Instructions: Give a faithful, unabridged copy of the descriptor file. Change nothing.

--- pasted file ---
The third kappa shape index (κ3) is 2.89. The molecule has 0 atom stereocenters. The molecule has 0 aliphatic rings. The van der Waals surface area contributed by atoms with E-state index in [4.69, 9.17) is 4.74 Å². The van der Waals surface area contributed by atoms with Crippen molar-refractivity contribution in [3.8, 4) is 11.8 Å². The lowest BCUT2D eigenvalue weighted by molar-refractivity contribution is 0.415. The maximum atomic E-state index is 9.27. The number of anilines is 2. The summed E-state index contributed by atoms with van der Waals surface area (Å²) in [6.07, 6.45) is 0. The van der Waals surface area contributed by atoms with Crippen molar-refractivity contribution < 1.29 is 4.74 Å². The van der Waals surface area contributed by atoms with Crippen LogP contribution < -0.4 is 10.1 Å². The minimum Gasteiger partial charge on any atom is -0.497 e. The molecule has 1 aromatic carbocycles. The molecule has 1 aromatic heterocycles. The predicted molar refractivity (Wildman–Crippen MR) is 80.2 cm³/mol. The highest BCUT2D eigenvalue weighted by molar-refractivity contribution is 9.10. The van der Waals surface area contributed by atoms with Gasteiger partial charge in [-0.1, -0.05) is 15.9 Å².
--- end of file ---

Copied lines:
The third kappa shape index (κ3) is 2.89. The molecule has 0 atom stereocenters. The molecule has 0 aliphatic rings. The van der Waals surface area contributed by atoms with E-state index in [4.69, 9.17) is 4.74 Å². The van der Waals surface area contributed by atoms with Crippen molar-refractivity contribution in [3.8, 4) is 11.8 Å². The lowest BCUT2D eigenvalue weighted by molar-refractivity contribution is 0.415. The maximum atomic E-state index is 9.27. The number of anilines is 2. The summed E-state index contributed by atoms with van der Waals surface area (Å²) in [6.07, 6.45) is 0. The van der Waals surface area contributed by atoms with Crippen molar-refractivity contribution < 1.29 is 4.74 Å². The van der Waals surface area contributed by atoms with Crippen LogP contribution < -0.4 is 10.1 Å². The minimum Gasteiger partial charge on any atom is -0.497 e. The molecule has 1 aromatic carbocycles. The molecule has 1 aromatic heterocycles. The predicted molar refractivity (Wildman–Crippen MR) is 80.2 cm³/mol. The highest BCUT2D eigenvalue weighted by molar-refractivity contribution is 9.10. The van der Waals surface area contributed by atoms with Gasteiger partial charge in [-0.1, -0.05) is 15.9 Å².